I felt her heaving under me, moving up and down, up and down, and each movement sent a shuddering pulse through my body.
It lasted about ten minutes, then the lady sitting next to me looked at me and said: “That was the worst turbulence I’ve known in 20 years of flying. I’ve never known anything so scary. How about you?”
“Well,” I told her, “there’s was that time I visited the offices of a giant Japanese corporation only to find that the building had been taken over by a gang of international terrorists and I had to save the lives of the hostages wearing only a pair of trousers and a cotton vest.”
“Wow!” the lady said.
“Oh no,” I said, “what am I saying, that wasn’t me, I’m getting confused, that was Bruce Willis in Die Hard.”
The plane stabilised and we continued our journey. Thirty minutes later we were skimming a few hundred feet over the Mediterranean in our approach to Nice-Côte d’Azur Airport. I could see the Promenade des Anglais and the prominent dome of the Negresco. We touched the tarmac, the captain put the engines into reverse thrust, and we taxied to a halt at the terminal building.
Nice has become my destination of choice. It is large enough to have everything you could want - restaurants, museums, art galleries, theatres, clubs, a large public library - but not too big that you can lost in it. It is also a hub for excursions - Antibes and Cannes to the west, Monaco and Menton to the east, Grasse and the mountains to the north.
On one such excursion an American lady sat next to me on the train and began to give me her opinions on global warming and abortion. She asked what my opinion was on abortion and was surprised when I told her that I didn’t have one.
Now I realise that not having an opinion on this important question makes me very unfashionable. After all, isn’t this the age of the opinion monger, when people are expected to have instant opinions on any topic you care to name? Some who are particularly adept at the art (if that indeed is what it is) get highly paid jobs as media pundits, and some even aspire to their own TV show where they can impress and delight their army of attentive and admiring fans with their insightful opinions on everything and nothing. Some of their followers even start to talk in the same technical media jargon as they do. They aren’t content to watch a TV set, they have to talk like one, too! Well, I may be many things, but I’m not a TV set. And I don’t have many opinions, either - although I do have this one.
The train was heading east along the littoral, and the lady got off at Monaco. I continued to Menton, a seaside town of around 30,000 inhabitants close to the Italian border.
It was a warm day in October, the sky was an impossible blue, and the palm trees were glistening in the sunshine. I headed straight for the front and along the Promenade du Soleil, passed an empty beach, and arrived at the Quai Gordon Bennett (it’s true!) and the Quai Napoléon III. The port was full of luxury yachts set against the backdrop of the old town, happily still preserving at least a vestige of its old fishing village charm.
|Menton Vieux Port|
The town, in fact, is full of charming niches. I stumbled upon one wonderful square (see photo at top of post), and could easily understand why the English and Russian aristocracy made Menton their winter watering hole in the Nineteenth century.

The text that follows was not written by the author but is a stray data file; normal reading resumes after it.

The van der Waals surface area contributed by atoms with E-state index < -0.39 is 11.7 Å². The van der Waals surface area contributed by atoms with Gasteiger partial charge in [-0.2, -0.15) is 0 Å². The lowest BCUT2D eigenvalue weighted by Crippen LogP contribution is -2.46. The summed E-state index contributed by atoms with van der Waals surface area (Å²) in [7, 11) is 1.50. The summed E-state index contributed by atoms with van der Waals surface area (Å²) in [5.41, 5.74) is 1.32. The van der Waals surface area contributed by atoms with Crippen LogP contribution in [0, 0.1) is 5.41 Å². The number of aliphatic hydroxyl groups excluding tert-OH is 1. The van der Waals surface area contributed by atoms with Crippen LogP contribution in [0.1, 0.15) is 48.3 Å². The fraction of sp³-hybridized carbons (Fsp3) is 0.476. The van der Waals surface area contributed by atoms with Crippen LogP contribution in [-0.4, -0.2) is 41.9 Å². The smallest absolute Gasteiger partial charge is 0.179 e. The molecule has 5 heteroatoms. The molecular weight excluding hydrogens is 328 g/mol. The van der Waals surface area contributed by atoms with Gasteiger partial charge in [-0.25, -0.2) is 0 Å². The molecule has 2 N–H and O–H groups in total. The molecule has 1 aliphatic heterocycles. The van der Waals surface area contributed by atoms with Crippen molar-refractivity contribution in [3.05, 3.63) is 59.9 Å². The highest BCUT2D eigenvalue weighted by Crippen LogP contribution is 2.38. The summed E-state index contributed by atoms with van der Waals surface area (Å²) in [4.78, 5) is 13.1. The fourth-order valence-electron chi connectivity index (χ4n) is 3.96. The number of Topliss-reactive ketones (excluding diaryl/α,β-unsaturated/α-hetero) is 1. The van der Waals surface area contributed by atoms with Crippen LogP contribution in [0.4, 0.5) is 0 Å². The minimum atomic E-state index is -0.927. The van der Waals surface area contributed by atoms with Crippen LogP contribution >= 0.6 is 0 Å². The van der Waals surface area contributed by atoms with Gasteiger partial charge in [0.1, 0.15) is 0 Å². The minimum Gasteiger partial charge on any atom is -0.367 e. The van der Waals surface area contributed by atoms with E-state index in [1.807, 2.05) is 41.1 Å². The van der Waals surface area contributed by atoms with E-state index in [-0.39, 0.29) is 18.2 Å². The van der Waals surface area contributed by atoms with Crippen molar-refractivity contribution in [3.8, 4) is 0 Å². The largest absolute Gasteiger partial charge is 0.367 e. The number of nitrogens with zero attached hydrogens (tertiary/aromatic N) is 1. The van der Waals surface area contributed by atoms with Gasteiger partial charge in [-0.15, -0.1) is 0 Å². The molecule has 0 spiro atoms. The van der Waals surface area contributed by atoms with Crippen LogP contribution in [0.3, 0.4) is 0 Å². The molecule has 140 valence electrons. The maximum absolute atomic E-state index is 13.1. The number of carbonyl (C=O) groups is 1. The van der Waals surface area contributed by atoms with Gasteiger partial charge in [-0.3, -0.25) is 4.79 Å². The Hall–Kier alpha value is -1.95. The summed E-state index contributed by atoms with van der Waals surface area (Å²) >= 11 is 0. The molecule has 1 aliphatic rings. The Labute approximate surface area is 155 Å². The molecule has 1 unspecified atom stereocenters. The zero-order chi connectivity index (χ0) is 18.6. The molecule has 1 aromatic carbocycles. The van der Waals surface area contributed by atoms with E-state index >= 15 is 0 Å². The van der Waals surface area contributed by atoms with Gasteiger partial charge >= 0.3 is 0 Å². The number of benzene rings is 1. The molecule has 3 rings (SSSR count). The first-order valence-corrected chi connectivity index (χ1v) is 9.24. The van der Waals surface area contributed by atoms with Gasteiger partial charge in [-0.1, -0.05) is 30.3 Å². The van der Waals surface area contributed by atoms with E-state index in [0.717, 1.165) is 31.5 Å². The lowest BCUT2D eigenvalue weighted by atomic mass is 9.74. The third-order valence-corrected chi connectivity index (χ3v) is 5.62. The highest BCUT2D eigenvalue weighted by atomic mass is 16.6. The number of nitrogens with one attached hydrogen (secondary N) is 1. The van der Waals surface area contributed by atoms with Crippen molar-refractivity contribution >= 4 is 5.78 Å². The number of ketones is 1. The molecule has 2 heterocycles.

After a while I headed back to the station and took the first train the few miles over the border to Ventimiglia in Italy.
Ventimiglia is situated on the Gulf of Genoa and is about double the size of Menton. The River Roia flows through the town, dividing it in two. It has a small port, but none of the luxury yachts of Menton. Many smart apartment blocks overlook the river, though there is also a lower income zone complete with washing hanging from lines across the narrow streets. For me it all added to the character of the town which I liked very much.
I had lunch on a terrace of a seafront restaurant where a refined, elderly Italian lady was eating a plate of mussels in the traditional style, with her fingers. I spent a couple of hours moping around then took a rickety Italian railways train back to Nice.
Back in my hotel I switched on the TV where an American senator on CNN was saying that ‘America needs to regain its moral authority’. I’ve heard politicians talk about this so-called moral authority before, but have never quite understood what it is. Is it a gift? Something which is bestowed upon you by God? And if you believe that you are blessed with moral authority how do you persuade others that you are? I wanted the interviewer to ask a few probing questions of the senator, but he just let him drone on, so I switched channels to a mindless French game show called Attention à la marche (Mind the Step), which seemed to be more about the presenter than the contestants. It was bland and cheap, not too different to the senator and his moral authority, in fact, though I quite enjoyed it.
Let’s talk about Nice for a moment. One of my favourite areas is Cimiez in the north of city. It was the site of the original Roman settlement, but the main attraction now is the Musée Matisse. The artist spent much of his time in Nice and many of his works are on display in the museum. The museum itself is in a small park where the alleys are named after jazz musicians, such as Louis Armstrong, Dizzie Gillespie and Charlie Parker. But none with the names of two of my own favourites - Charles ‘the Mighty Burner’ Earland and Sun Ra.
I like too the Musée des Beaux-Arts for its collection of paintings by Raoul Dufy (see post ‘Raoul Dufy‘). Here’s one of the Bay of Angels.
Some more images of Nice.....
Down on the beach
The communist inspired CGT trade union
contemplates a more just world
contemplates a more just world
|Quai des Etats-Unis|
|La cours Saleya|
|A shiny new tram makes its way down the main thoroughfare|